The old joke says a guy was wearing garlic-scented wristbands. When his friend asked why he wore something so stinky, he replied that it was to repel vampires. His friend laughed and said it was a myth about garlic keeping vampires away. Our man swept his garlic-laden arms in an arc and asked, “Do you see any vampires around?”
The difference between science and scientism is not in the premise that garlic may repel vampires, but in the way we test it. In this case, a scientist might gather a few vampires in one place, introduce garlic into the environment, and record results. Whether the hypothesis is proven or not, the researcher would need to repeat the process enough times to rule out extraneous factors that might have influenced the outcome. Only then would he be entitled to claim an evidence-based (i.e., scientific) conclusion.
Astrophysicist Brad Taylor was interviewed for the March 1 issue of the Canberra (Australia) Times. His first quoted words were that there is now a scientific consensus on the existence of extraterrestrial life. It is a question not of if but of when we will discover we are not alone in the universe, to paraphrase him. My question would be, “What is your evidence? Do you assume that because we have found planets of roughly such size and of such distance from their suns that they resemble Earth, it is inevitable life will be found on them?” This inevitability obtains only if evolution is a reality; so far it is only a theory beloved by those who need there to be no God holding them accountable for the way they treat Him and one another. Since we do not know what might cause life to ignite – if it is not a loving and intentional God – there can be no other reason for the confident consensus of Taylor and his colleagues.
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To be clear, we do know the building blocks of life. We know a number of them exist on the moons of Jupiter and Saturn. That is not identifying the igniter. I stand by my statement.
The certainty of extraterrestrial life is not the only example of the religion of scientism outshouting authentic science. Take the mania to medicate children with Attention Deficit (Hyperactive) Disorder, known as AD(H)D. The dogma of scientism is that this is an affliction; we must bring wandering attention and poor impulse control into line with conventional social expectations. Real science knows the medications we use do not enhance and likely inhibit academic and creative activity. The only known benefit is that most who receive them become less annoying to parents and teachers. But what do we lose in exchange?
History is shot through with famous contributors to civilization who coped with and compensated for their AD(H)D – learning to manage instead of inhibit it. Creative geniuses like Leonardo da Vinci, Galileo and Mozart would have been suppressed and their contributions lost or diminished if we could have medicated them. American presidents Woodrow Wilson, Dwight Eisenhower and John Kennedy would have been less than God made them, without the added challenge of ADD. Winston Churchill – heart and soul of World War II Britain – and inventors Henry Ford, Thomas Edison and Alexander Graham Bell would have had their imaginations and will to persevere domesticated. Cultural icons Walt Disney and John Lennon would have been tamed, not to mention film stars like Steve McQueen and Will Smith, and athletes like Olympian Michael Phelps, football’s Terry Bradshaw and baseball’s Pete Rose.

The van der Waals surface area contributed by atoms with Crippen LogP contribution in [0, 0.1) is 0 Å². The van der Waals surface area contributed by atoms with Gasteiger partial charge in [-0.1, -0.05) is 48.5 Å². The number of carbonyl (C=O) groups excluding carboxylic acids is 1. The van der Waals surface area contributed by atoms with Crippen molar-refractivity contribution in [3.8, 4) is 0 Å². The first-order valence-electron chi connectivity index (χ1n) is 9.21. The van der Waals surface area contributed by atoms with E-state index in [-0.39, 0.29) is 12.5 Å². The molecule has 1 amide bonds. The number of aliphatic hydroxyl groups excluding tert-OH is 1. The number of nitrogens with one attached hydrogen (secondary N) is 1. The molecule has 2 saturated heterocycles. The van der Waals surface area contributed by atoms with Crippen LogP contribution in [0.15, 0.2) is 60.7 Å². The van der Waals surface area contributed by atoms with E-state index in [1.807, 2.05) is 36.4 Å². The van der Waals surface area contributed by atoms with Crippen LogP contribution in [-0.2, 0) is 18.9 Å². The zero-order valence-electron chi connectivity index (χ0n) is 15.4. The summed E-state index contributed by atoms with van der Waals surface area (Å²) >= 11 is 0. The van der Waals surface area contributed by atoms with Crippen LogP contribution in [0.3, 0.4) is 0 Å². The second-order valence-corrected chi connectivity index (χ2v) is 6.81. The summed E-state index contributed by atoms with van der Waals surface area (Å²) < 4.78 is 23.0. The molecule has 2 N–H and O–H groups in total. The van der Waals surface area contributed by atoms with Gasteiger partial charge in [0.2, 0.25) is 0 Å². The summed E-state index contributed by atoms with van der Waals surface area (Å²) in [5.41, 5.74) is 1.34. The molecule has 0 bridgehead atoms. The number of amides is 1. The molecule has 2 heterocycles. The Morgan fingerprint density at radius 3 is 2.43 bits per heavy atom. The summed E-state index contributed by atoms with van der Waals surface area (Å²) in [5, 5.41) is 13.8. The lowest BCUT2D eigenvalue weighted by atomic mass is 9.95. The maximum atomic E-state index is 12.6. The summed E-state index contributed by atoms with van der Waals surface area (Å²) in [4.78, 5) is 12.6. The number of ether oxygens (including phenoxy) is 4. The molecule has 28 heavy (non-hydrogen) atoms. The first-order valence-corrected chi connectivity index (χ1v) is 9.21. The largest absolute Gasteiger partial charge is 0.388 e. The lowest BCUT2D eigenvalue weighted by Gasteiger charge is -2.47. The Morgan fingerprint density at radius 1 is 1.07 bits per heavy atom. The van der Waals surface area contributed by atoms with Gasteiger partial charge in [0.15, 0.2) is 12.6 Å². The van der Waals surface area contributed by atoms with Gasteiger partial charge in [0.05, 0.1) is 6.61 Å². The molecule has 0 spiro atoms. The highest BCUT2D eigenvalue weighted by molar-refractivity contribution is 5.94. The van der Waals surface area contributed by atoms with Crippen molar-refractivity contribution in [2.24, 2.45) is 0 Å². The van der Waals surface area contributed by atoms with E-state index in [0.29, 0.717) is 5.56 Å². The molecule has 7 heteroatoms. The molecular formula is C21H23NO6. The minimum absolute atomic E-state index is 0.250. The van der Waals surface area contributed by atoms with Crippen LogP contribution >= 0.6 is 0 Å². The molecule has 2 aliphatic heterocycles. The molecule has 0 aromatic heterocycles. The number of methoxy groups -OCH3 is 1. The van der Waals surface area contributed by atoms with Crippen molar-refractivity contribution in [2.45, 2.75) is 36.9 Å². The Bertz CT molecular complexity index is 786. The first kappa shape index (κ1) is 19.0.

Corporation founders David Needleman (Jet Blue) and Richard Branson (Virgin Airlines) say their ADD literally enabled their creativity and vision. Yet Pete Rose claims his ADD fueled his gambling addiction as much as it enabled him to become the all-time hits leader for Major League Baseball. The reality is that ADD is not a disease, nor is it a disability. It is an alternative way of processing information and motivating human behavior. It carries gifts and challenges – both of which need to be channeled with effort and determination. Applying a little science – rather than leaping to suppress the condition before it is understood – helps too.
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There is a cost when scientism trumps science. In the case of AD(H)D the cost is the suppression of personality in millions of irresponsibly diagnosed and medicated children – mostly little boys. Studies are beginning to emerge indicating that allowing children to engage in limited high-risk behavior is what allows them to learn good and creative decision-making. If so, the cost of medicating them is the inhibition of this human essential.
The blessing – of science over scientism – would be a few more like Walt Disney, Michael Phelps and Richard Branson. And no vampires.
The views expressed in this opinion article are solely those of their author and are not necessarily either shared or endorsed by the owners of this website.